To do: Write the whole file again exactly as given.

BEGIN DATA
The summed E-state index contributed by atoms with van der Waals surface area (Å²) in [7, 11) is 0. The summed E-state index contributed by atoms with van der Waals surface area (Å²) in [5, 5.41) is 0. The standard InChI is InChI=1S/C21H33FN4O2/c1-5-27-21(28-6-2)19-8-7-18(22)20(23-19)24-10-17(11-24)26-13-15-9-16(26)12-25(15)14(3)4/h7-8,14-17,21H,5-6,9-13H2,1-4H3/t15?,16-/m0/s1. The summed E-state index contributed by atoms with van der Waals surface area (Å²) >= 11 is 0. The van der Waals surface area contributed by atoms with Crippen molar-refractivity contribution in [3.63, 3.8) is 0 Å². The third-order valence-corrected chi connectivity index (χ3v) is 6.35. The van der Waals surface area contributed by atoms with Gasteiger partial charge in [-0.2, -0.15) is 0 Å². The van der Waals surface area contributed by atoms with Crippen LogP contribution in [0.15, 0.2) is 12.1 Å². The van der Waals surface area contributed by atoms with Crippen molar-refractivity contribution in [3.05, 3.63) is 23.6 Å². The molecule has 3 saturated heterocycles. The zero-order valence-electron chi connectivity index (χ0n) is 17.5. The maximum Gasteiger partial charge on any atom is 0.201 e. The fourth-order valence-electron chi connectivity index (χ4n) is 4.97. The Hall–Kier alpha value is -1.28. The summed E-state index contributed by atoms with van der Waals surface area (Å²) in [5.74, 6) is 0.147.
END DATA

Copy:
The summed E-state index contributed by atoms with van der Waals surface area (Å²) in [7, 11) is 0. The summed E-state index contributed by atoms with van der Waals surface area (Å²) in [5, 5.41) is 0. The standard InChI is InChI=1S/C21H33FN4O2/c1-5-27-21(28-6-2)19-8-7-18(22)20(23-19)24-10-17(11-24)26-13-15-9-16(26)12-25(15)14(3)4/h7-8,14-17,21H,5-6,9-13H2,1-4H3/t15?,16-/m0/s1. The summed E-state index contributed by atoms with van der Waals surface area (Å²) >= 11 is 0. The van der Waals surface area contributed by atoms with Crippen molar-refractivity contribution in [3.63, 3.8) is 0 Å². The third-order valence-corrected chi connectivity index (χ3v) is 6.35. The van der Waals surface area contributed by atoms with Gasteiger partial charge in [-0.2, -0.15) is 0 Å². The van der Waals surface area contributed by atoms with Crippen LogP contribution in [0.15, 0.2) is 12.1 Å². The van der Waals surface area contributed by atoms with Crippen molar-refractivity contribution in [3.05, 3.63) is 23.6 Å². The molecule has 3 saturated heterocycles. The zero-order valence-electron chi connectivity index (χ0n) is 17.5. The maximum Gasteiger partial charge on any atom is 0.201 e. The fourth-order valence-electron chi connectivity index (χ4n) is 4.97. The Hall–Kier alpha value is -1.28. The summed E-state index contributed by atoms with van der Waals surface area (Å²) in [5.74, 6) is 0.147.